Date of Thesis

Spring 2022


Sexual assault is a prominent issue on college campuses across the United States with detrimental impacts for individuals as well their surrounding communities. Two prominent risk factors for campus sexual assault (CSA) identified in the literature are alcohol use and partaking in hookup culture. However, existing research fails to address the specific role of alcohol-induced blackouts within hookups and how this phenomenon is related to CSA. The present study explored the prevalence of alcohol-induced blackouts as well as the relationship between blacking out, hooking up, and CSA. Based on quantitative survey data from 445 university students, analyses indicated that alcohol-induced blackouts, ranging from fragmentary to en bloc, are prevalent within the context of hookups, specifically among women. Regressions indicated that instances of CSA were predicted by both blacking out and hooking up, with blacking out functioning as a slightly stronger predictor variable. These findings highlight the significance of alcohol-induced blackouts as a risk factor for CSA and shed light on the relationship between blacking out and hooking up in reference to CSA risk. Suggestions for future research and practical implications of these findings are offered.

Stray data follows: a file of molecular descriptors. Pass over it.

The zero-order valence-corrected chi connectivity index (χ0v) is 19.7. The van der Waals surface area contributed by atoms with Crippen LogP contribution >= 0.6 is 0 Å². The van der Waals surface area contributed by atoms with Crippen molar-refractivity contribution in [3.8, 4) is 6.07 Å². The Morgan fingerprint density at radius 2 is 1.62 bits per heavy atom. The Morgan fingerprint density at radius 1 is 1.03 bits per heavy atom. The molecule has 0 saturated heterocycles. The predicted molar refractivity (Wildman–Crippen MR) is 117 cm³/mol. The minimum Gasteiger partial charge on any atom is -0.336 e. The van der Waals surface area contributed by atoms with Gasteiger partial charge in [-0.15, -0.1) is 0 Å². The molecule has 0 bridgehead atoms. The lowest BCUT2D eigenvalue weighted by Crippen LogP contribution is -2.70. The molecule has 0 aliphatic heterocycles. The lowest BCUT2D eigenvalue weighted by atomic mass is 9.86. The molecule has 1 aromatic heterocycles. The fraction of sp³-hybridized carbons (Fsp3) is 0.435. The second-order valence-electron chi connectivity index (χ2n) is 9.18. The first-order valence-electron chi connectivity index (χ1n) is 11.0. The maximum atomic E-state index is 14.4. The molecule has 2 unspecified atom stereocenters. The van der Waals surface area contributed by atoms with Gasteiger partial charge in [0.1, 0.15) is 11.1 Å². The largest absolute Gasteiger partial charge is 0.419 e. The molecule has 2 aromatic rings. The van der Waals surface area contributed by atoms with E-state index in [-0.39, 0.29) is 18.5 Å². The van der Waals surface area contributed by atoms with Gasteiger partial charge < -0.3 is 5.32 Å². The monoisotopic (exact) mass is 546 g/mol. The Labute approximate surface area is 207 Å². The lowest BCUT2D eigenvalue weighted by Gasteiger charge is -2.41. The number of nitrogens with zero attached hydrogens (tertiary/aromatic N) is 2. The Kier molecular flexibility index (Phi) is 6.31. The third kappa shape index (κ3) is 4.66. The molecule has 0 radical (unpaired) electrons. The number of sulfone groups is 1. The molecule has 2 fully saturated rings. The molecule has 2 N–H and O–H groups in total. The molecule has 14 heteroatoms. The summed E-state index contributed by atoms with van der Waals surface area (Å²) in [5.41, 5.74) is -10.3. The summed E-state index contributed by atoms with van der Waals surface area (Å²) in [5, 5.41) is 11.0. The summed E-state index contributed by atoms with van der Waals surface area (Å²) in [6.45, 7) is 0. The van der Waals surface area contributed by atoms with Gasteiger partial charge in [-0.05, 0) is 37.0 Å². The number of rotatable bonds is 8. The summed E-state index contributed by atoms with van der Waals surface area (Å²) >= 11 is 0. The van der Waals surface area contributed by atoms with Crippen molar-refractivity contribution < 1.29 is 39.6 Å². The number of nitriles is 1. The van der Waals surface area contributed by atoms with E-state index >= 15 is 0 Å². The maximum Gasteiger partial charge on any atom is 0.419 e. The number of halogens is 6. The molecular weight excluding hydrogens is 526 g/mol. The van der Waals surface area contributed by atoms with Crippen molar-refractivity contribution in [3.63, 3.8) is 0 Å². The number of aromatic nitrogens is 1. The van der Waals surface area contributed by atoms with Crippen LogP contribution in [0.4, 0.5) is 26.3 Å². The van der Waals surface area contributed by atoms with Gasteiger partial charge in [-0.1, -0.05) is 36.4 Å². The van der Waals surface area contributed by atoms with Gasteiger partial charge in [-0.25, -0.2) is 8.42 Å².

Campus sexual assault, alcohol, hookup culture, alcohol-induced blackout

Access Type

Honors Thesis

Degree Type

Bachelor of Arts



First Advisor

Bill Flack

Second Advisor

Erica Delsandro